Rift between GOP legislators, governor may jeopardize special session
This article first appeared in the St. Louis Beacon, Aug. 16, 2011 - Missouri's two top legislative leaders -- state House Speaker Steve Tilley and Senate President Pro Tem Rob Mayer -- have jointly sent a letter chastising Gov. Jay Nixon for failing to set specific dates, or topics, for the special session.
Although the governor has said the session will focus on economic development, he also has ;yet to be specific on exactly what pieces of legislation will be on the table.
"It has been nearly four weeks since your announcement of a special session and we still have not seen any language or even a draft of your call," the duo complained.
The two Republicans also are upset that Nixon, a Democrat, has decreed that changes in a tax credit program affecting St. Louis developer Paul McKee would not be part of the session.
A spokesman for the governor said planning for the special session is on track, with the details to be announced shortly.
The letter from Mayer and Tilley is noteworthy because it comes less than a month after legislators and business leaders conducted a buoyant tour of the state to declare they had reached agreement on an economic development package. Such a deal had foundered during the final days of the regular legislative session that ended May 13.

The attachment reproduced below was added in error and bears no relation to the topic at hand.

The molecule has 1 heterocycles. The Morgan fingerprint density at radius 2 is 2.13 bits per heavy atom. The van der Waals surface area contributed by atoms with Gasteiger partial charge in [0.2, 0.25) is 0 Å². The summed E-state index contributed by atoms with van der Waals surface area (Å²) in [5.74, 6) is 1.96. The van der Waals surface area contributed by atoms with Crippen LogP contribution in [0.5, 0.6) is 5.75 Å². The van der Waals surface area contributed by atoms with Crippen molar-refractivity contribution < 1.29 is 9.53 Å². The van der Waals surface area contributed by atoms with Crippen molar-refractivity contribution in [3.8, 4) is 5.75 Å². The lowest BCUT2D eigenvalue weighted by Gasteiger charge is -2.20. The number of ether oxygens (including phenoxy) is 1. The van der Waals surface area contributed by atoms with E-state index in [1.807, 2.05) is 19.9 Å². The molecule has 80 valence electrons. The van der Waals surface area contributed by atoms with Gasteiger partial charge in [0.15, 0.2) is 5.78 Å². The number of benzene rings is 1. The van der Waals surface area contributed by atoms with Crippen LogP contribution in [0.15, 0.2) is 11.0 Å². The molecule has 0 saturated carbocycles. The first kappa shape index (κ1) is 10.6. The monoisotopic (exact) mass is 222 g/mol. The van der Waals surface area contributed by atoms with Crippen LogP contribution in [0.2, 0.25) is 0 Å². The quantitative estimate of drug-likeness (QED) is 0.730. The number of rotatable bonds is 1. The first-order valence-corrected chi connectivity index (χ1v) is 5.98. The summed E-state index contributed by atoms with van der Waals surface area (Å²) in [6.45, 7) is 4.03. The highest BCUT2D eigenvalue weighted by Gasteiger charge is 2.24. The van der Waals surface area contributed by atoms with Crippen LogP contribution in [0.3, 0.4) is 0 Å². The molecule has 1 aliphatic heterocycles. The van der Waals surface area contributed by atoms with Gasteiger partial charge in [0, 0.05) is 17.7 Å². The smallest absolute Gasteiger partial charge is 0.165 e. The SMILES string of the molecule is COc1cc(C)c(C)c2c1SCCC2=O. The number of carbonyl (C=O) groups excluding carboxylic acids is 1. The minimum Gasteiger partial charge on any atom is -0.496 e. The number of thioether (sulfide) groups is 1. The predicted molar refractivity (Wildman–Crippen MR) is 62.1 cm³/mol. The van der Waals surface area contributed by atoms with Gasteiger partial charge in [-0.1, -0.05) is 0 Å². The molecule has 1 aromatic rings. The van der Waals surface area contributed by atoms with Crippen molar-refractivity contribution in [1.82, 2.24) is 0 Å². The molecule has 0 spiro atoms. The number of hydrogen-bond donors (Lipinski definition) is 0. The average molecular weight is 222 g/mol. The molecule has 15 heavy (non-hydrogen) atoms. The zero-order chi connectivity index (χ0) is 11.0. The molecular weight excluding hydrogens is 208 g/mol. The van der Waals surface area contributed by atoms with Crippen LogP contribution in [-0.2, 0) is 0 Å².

Nixon had jubilantly announced a day later that he was calling a special session in September. But he put his foot down 10 days ago, declaring that the McKee-related proposals would not be part of the session.
In the letter sent today, Tilley and Mayer complained that Nixon needs to set the specific dates. They noted that the General Assembly is "a citizen legislature and many members will have to leave their farms, small businesses and families'' to be in the state Capitol for the session.
Nixon has said the special session would be in conjunction with the legislature's annual veto session, set to begin Sept. 14. But he has not been clear as to whether the special session would be held before or after the veto session. By law, the governor also sets the perameters on what matters will be considered.
Said Nixon communications director Sam Murphy in a statement today: "As we finalize the language of the call, we are working directly with members in both the House and the Senate with policy expertise to ensure that we have a crisp and focused special session to pass legislation to create jobs, finance disaster recovery and ensure that taxpayer dollars are invested responsibly. Every week spent in a special session has a significant cost to taxpayers, so we want to make sure the General Assembly can complete its work in the most efficient and effective manner possible. We are on track to begin the special session in early September."
Mayer and Tilley wrote that they were particularly disturbed by Nixon's reasoning for tossing out any discussion of the McKee-related issue.